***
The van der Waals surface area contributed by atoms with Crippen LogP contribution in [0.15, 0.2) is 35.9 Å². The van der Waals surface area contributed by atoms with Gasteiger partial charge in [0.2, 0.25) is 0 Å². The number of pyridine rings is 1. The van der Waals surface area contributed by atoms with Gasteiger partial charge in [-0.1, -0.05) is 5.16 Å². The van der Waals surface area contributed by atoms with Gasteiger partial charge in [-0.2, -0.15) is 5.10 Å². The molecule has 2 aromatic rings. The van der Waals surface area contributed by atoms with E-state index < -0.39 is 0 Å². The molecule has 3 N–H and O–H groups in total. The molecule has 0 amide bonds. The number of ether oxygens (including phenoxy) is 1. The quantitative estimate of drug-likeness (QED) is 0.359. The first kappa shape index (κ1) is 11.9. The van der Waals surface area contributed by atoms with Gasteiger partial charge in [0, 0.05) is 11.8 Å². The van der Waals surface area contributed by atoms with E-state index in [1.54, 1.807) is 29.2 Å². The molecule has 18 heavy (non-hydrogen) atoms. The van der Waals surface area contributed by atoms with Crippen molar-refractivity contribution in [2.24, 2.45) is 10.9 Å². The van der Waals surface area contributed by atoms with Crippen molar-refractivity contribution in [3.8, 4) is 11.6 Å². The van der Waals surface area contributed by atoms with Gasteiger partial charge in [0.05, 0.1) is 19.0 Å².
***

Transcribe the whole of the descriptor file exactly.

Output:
The van der Waals surface area contributed by atoms with Crippen LogP contribution in [0.15, 0.2) is 35.9 Å². The van der Waals surface area contributed by atoms with Gasteiger partial charge in [0.2, 0.25) is 0 Å². The number of pyridine rings is 1. The van der Waals surface area contributed by atoms with Gasteiger partial charge in [-0.1, -0.05) is 5.16 Å². The van der Waals surface area contributed by atoms with Gasteiger partial charge in [-0.2, -0.15) is 5.10 Å². The molecule has 2 aromatic rings. The van der Waals surface area contributed by atoms with E-state index < -0.39 is 0 Å². The molecule has 3 N–H and O–H groups in total. The molecule has 0 amide bonds. The number of ether oxygens (including phenoxy) is 1. The quantitative estimate of drug-likeness (QED) is 0.359. The first kappa shape index (κ1) is 11.9. The van der Waals surface area contributed by atoms with Gasteiger partial charge in [0, 0.05) is 11.8 Å². The van der Waals surface area contributed by atoms with E-state index in [1.54, 1.807) is 29.2 Å². The molecule has 18 heavy (non-hydrogen) atoms. The van der Waals surface area contributed by atoms with Crippen molar-refractivity contribution in [2.24, 2.45) is 10.9 Å². The van der Waals surface area contributed by atoms with Crippen molar-refractivity contribution in [3.8, 4) is 11.6 Å². The van der Waals surface area contributed by atoms with Gasteiger partial charge in [0.05, 0.1) is 19.0 Å².